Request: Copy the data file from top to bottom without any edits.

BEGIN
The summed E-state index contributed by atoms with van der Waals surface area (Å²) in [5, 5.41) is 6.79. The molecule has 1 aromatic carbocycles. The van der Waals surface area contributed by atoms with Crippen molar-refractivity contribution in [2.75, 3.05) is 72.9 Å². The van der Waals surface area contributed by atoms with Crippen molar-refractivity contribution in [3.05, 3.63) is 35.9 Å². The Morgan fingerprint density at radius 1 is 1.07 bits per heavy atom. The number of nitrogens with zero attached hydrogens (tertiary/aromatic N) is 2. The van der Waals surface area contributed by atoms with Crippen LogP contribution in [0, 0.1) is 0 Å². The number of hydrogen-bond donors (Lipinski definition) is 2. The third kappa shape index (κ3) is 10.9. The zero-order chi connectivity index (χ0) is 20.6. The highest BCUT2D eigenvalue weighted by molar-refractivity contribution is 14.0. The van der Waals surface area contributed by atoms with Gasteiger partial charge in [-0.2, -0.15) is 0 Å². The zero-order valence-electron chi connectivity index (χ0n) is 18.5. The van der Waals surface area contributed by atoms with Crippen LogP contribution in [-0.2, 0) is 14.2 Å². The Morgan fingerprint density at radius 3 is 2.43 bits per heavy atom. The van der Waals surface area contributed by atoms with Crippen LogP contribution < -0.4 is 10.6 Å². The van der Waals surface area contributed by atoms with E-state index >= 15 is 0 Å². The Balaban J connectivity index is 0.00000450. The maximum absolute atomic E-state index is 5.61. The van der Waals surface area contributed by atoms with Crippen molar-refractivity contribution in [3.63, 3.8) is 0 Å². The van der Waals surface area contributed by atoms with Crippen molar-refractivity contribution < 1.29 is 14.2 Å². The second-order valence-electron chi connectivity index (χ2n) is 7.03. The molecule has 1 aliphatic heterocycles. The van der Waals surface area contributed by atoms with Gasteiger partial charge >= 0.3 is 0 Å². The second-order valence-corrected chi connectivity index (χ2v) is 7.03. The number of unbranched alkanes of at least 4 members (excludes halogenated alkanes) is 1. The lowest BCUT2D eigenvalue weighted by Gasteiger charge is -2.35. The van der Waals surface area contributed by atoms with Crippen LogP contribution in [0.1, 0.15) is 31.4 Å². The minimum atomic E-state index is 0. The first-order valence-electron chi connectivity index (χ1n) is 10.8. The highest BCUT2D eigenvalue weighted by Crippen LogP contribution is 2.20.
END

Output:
The summed E-state index contributed by atoms with van der Waals surface area (Å²) in [5, 5.41) is 6.79. The molecule has 1 aromatic carbocycles. The van der Waals surface area contributed by atoms with Crippen molar-refractivity contribution in [2.75, 3.05) is 72.9 Å². The van der Waals surface area contributed by atoms with Crippen molar-refractivity contribution in [3.05, 3.63) is 35.9 Å². The Morgan fingerprint density at radius 1 is 1.07 bits per heavy atom. The number of nitrogens with zero attached hydrogens (tertiary/aromatic N) is 2. The van der Waals surface area contributed by atoms with Crippen LogP contribution in [0, 0.1) is 0 Å². The number of hydrogen-bond donors (Lipinski definition) is 2. The third kappa shape index (κ3) is 10.9. The zero-order chi connectivity index (χ0) is 20.6. The highest BCUT2D eigenvalue weighted by molar-refractivity contribution is 14.0. The van der Waals surface area contributed by atoms with Gasteiger partial charge in [-0.2, -0.15) is 0 Å². The zero-order valence-electron chi connectivity index (χ0n) is 18.5. The van der Waals surface area contributed by atoms with Crippen LogP contribution in [-0.2, 0) is 14.2 Å². The Morgan fingerprint density at radius 3 is 2.43 bits per heavy atom. The van der Waals surface area contributed by atoms with Crippen LogP contribution < -0.4 is 10.6 Å². The van der Waals surface area contributed by atoms with E-state index >= 15 is 0 Å². The Balaban J connectivity index is 0.00000450. The maximum absolute atomic E-state index is 5.61. The van der Waals surface area contributed by atoms with Crippen molar-refractivity contribution in [3.63, 3.8) is 0 Å². The van der Waals surface area contributed by atoms with Crippen molar-refractivity contribution < 1.29 is 14.2 Å². The second-order valence-electron chi connectivity index (χ2n) is 7.03. The molecule has 1 aliphatic heterocycles. The van der Waals surface area contributed by atoms with Gasteiger partial charge >= 0.3 is 0 Å². The second-order valence-corrected chi connectivity index (χ2v) is 7.03. The number of unbranched alkanes of at least 4 members (excludes halogenated alkanes) is 1. The lowest BCUT2D eigenvalue weighted by Gasteiger charge is -2.35. The van der Waals surface area contributed by atoms with Crippen LogP contribution in [0.1, 0.15) is 31.4 Å². The minimum atomic E-state index is 0. The first-order valence-electron chi connectivity index (χ1n) is 10.8. The highest BCUT2D eigenvalue weighted by Crippen LogP contribution is 2.20.